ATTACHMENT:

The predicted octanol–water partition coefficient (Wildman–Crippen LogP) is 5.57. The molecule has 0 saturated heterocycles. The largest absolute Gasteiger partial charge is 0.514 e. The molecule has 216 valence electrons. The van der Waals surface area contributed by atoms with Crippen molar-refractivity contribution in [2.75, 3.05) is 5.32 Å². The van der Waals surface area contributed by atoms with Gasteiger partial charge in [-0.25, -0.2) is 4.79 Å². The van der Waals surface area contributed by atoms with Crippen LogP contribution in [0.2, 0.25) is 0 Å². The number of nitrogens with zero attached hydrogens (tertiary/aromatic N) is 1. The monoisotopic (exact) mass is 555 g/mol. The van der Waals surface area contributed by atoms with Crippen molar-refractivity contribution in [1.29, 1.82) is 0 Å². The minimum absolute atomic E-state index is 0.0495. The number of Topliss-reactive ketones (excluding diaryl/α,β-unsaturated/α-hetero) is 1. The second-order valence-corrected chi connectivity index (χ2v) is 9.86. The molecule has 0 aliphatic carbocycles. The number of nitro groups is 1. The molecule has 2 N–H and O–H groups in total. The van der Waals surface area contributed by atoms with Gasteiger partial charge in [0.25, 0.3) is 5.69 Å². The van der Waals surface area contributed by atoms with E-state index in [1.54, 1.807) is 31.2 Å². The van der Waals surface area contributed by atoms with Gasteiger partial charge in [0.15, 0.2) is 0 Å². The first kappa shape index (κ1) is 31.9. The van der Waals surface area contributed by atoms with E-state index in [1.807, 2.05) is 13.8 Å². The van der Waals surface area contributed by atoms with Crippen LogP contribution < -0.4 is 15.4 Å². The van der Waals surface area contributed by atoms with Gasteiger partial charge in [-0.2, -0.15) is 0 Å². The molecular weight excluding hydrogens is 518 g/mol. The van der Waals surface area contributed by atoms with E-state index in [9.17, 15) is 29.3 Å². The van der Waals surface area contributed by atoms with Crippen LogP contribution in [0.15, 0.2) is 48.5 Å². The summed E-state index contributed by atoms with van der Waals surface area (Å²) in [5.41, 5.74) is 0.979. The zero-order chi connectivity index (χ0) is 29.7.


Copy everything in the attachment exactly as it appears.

The predicted octanol–water partition coefficient (Wildman–Crippen LogP) is 5.57. The molecule has 0 saturated heterocycles. The largest absolute Gasteiger partial charge is 0.514 e. The molecule has 216 valence electrons. The van der Waals surface area contributed by atoms with Crippen molar-refractivity contribution in [2.75, 3.05) is 5.32 Å². The van der Waals surface area contributed by atoms with Gasteiger partial charge in [-0.25, -0.2) is 4.79 Å². The van der Waals surface area contributed by atoms with Crippen LogP contribution in [0.2, 0.25) is 0 Å². The number of nitrogens with zero attached hydrogens (tertiary/aromatic N) is 1. The monoisotopic (exact) mass is 555 g/mol. The van der Waals surface area contributed by atoms with Crippen molar-refractivity contribution in [1.29, 1.82) is 0 Å². The minimum absolute atomic E-state index is 0.0495. The number of Topliss-reactive ketones (excluding diaryl/α,β-unsaturated/α-hetero) is 1. The second-order valence-corrected chi connectivity index (χ2v) is 9.86. The molecule has 0 aliphatic carbocycles. The number of nitro groups is 1. The molecule has 2 N–H and O–H groups in total. The van der Waals surface area contributed by atoms with Gasteiger partial charge in [0.25, 0.3) is 5.69 Å². The van der Waals surface area contributed by atoms with E-state index in [1.54, 1.807) is 31.2 Å². The van der Waals surface area contributed by atoms with Gasteiger partial charge in [0.15, 0.2) is 0 Å². The first kappa shape index (κ1) is 31.9. The van der Waals surface area contributed by atoms with E-state index in [1.807, 2.05) is 13.8 Å². The van der Waals surface area contributed by atoms with Crippen LogP contribution < -0.4 is 15.4 Å². The van der Waals surface area contributed by atoms with Gasteiger partial charge in [-0.2, -0.15) is 0 Å². The molecular weight excluding hydrogens is 518 g/mol. The van der Waals surface area contributed by atoms with E-state index in [9.17, 15) is 29.3 Å². The van der Waals surface area contributed by atoms with Crippen LogP contribution in [0.15, 0.2) is 48.5 Å². The summed E-state index contributed by atoms with van der Waals surface area (Å²) in [5.41, 5.74) is 0.979. The zero-order chi connectivity index (χ0) is 29.7.